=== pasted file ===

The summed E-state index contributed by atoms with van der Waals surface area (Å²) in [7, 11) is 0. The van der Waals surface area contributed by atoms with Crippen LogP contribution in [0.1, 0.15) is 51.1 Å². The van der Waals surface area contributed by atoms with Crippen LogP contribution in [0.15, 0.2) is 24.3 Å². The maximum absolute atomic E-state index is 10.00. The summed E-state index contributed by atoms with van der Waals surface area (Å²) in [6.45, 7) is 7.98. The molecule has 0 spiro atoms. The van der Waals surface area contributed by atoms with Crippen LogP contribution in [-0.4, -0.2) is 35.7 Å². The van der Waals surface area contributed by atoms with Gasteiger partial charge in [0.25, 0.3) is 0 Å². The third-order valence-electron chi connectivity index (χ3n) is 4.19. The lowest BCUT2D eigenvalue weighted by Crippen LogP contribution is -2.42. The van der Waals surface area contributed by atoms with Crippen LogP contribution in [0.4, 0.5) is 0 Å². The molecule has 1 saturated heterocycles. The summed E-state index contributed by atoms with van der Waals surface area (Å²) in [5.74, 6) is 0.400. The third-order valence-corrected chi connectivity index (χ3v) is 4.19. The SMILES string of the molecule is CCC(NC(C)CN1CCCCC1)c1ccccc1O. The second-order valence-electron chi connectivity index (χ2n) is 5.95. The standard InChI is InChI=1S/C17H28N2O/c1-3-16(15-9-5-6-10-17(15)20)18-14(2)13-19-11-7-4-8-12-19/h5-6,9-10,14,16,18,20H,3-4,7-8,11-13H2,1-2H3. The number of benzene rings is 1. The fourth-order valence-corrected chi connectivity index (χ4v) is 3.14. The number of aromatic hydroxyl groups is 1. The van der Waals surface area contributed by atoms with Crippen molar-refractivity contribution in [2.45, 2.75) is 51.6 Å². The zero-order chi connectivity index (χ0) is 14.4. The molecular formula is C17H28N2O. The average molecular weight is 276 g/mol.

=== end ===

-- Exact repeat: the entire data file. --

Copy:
The summed E-state index contributed by atoms with van der Waals surface area (Å²) in [7, 11) is 0. The van der Waals surface area contributed by atoms with Crippen LogP contribution in [0.1, 0.15) is 51.1 Å². The van der Waals surface area contributed by atoms with Crippen LogP contribution in [0.15, 0.2) is 24.3 Å². The maximum absolute atomic E-state index is 10.00. The summed E-state index contributed by atoms with van der Waals surface area (Å²) in [6.45, 7) is 7.98. The molecule has 0 spiro atoms. The van der Waals surface area contributed by atoms with Crippen LogP contribution in [-0.4, -0.2) is 35.7 Å². The van der Waals surface area contributed by atoms with Gasteiger partial charge in [0.25, 0.3) is 0 Å². The third-order valence-electron chi connectivity index (χ3n) is 4.19. The lowest BCUT2D eigenvalue weighted by Crippen LogP contribution is -2.42. The van der Waals surface area contributed by atoms with Crippen LogP contribution in [0.4, 0.5) is 0 Å². The molecule has 1 saturated heterocycles. The summed E-state index contributed by atoms with van der Waals surface area (Å²) in [5.74, 6) is 0.400. The third-order valence-corrected chi connectivity index (χ3v) is 4.19. The SMILES string of the molecule is CCC(NC(C)CN1CCCCC1)c1ccccc1O. The second-order valence-electron chi connectivity index (χ2n) is 5.95. The standard InChI is InChI=1S/C17H28N2O/c1-3-16(15-9-5-6-10-17(15)20)18-14(2)13-19-11-7-4-8-12-19/h5-6,9-10,14,16,18,20H,3-4,7-8,11-13H2,1-2H3. The number of benzene rings is 1. The fourth-order valence-corrected chi connectivity index (χ4v) is 3.14. The number of aromatic hydroxyl groups is 1. The van der Waals surface area contributed by atoms with Crippen molar-refractivity contribution in [2.45, 2.75) is 51.6 Å². The zero-order chi connectivity index (χ0) is 14.4. The molecular formula is C17H28N2O. The average molecular weight is 276 g/mol.